What Makes a Planet “Habitable”?

Photo Credit: Space Engine by Wake Up Freeman

Kepler spacecraft observations indicate 20 billion habitable planets in our galaxy alone. What does that mean? Could humans someday infest 20 billion different planets?

Maybe, but not likely. And certainly not that many in our lifetime. The nearest potentially habitable planet, Proxima B, orbits one of our nearest stars, Proxima Centauri, which is four light-years away (or 24 trillion miles, better pack a lunch).

What are astronomers looking for when they decide what planets can support life?

Habitable Zone

The habitable zone is important for liquid water, and as far as we are aware, water begets life and absence of water eliminates it.  

For water to remain liquid on a planet the planet’s temperature must remain steady between 273K and 373K. There is no direct number of miles between every star and its habitable zone–the radiation of a star changes over time, thus changing the habitable zone. For example, four billion years ago, Venus was within our solar system’s habitable zone, and four billion years from now, Earth may not be.

Sounds like a catchy book title–Escape from the Habitable Zone!

Stable Stars

A star must be old enough to emit enough radiation for a long enough time that a planet reaches an ideal temperature.

It must not be too big–the bigger a star, the shorter its lifespan and the opportunity for life on its orbiting planets.

It must not be too small–the planets have to huddle close for warmth and when this happens, they cease to rotate. Dynamite comes in small packages, as well. Smaller stars tend to be more violent and therefore less stable for life on a planet. A quick rule is no less than half the mass of our Sun.

A star can’t be excessively violent. While the Sun has been known to flare up (literally) it is a relatively calm star. A violent star can destroy atmospheres and any burgeoning life on its nearby planets.

Similar elemental makeup to our Sun is key, as well. Too much metal in the star, or too little, produces planets vastly different from the silicate-based world we know. This is an interesting area of study–could we live on a diamond planet?

And lastly, for a solar system to be considered stable enough for a life-hosting planet, it shouldn’t be crowded with other jerk planets. Let’s not take any chances on interplanetary wrecking balls.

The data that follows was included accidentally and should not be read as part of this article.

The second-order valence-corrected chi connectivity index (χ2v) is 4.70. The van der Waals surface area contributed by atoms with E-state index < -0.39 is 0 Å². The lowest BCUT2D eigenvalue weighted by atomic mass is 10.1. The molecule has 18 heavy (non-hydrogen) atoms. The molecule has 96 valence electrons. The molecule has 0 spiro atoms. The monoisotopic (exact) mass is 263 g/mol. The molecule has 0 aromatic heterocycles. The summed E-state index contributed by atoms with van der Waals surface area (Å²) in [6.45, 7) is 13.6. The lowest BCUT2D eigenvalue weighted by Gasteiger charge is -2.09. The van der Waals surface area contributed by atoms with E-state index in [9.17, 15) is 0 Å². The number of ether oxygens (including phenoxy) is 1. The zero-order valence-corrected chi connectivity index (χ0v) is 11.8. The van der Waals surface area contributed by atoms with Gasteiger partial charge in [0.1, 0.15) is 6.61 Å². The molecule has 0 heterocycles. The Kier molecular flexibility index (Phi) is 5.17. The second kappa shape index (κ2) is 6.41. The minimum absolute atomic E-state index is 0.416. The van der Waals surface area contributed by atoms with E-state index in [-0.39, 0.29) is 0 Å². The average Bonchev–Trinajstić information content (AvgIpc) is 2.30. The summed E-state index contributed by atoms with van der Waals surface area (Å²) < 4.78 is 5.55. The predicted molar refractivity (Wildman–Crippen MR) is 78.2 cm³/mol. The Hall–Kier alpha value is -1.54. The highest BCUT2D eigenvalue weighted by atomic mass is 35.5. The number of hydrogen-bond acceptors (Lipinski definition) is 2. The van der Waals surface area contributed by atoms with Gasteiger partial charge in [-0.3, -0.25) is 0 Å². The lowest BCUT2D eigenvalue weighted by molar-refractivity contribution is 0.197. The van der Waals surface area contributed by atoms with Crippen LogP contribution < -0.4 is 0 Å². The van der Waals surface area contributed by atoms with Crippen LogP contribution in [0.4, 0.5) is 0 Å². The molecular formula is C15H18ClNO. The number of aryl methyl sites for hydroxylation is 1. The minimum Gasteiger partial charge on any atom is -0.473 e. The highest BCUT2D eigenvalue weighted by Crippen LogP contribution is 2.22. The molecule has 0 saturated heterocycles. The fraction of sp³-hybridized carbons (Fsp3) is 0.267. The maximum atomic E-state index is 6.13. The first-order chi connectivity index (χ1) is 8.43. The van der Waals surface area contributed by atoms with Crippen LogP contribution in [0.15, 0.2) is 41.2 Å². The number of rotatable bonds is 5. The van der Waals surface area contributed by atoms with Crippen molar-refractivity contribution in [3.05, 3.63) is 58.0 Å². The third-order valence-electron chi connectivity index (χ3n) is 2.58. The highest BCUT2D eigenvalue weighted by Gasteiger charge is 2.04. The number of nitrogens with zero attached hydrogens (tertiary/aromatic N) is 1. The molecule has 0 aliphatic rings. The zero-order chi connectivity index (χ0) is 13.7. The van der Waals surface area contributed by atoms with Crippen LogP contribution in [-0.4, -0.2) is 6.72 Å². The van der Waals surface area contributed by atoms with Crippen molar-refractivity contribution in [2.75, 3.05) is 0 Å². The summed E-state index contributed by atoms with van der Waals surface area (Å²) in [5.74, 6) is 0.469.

Habitable Mass

A planet with little mass is unsuitable for life because it also has little gravity. Gravity retains atmosphere–gases necessary for life and insulation to maintain stable temperatures. Small planets also lose their energy quickly, thus losing their volcanic activities which are necessary for recycling of a planet’s material. Mold grows on stale bread but most life requires fresh materials. Penicillin World.

A larger mass also indicates a larger magnetic core–crucial for gravity and for optimal rotation.

Axis Rotation

A planet must rotate at a steady pace–fast enough that the “dark side” doesn’t lower in temperature so far that life is destroyed, and slow enough that there is a balance of temperature. While different angles of rotation have the potential to create different versions of Earth’s seasons, the seasons are not necessarily crucial to all forms of life, although they do instigate the evolution of variety.

Molten Core

Our closest neighbors, Venus and Mars, do not have active planetary cores. They do not support life.

Earth’s molten core with its energetic volcanic activity recycles Earth’s materials, redistributes minerals and gases, changes landscapes, and stimulates evolution in the process. Earth is the only planet with identifiable plate tectonics.

Boring old plate tectonics may be the deciding factor in a “second” Earth. Pay attention, seventh graders!

Atmosphere

Who likes breathing, raise your hand. Now put it down, freak. This is the internet. No one is watching.

Who likes not freezing to death? Who likes not burning to death? Great, that’s everyone. That’s why we need an atmosphere.

It needs to be thick enough to insulate but thin enough that it releases excess heat. It also needs to contain appropriate gases, like carbon dioxide, if humans are to exist there. Other life forms may have adapted to different gases and levels of those gases. We’ll wear astronaut suits there, they’ll wear them here. Guess that eliminates kissing aliens.

Now that’s a romance novel I’d read–Never Love an Alien.

 

Would you leave everything behind to colonize a new planet? Tell me in the comments.

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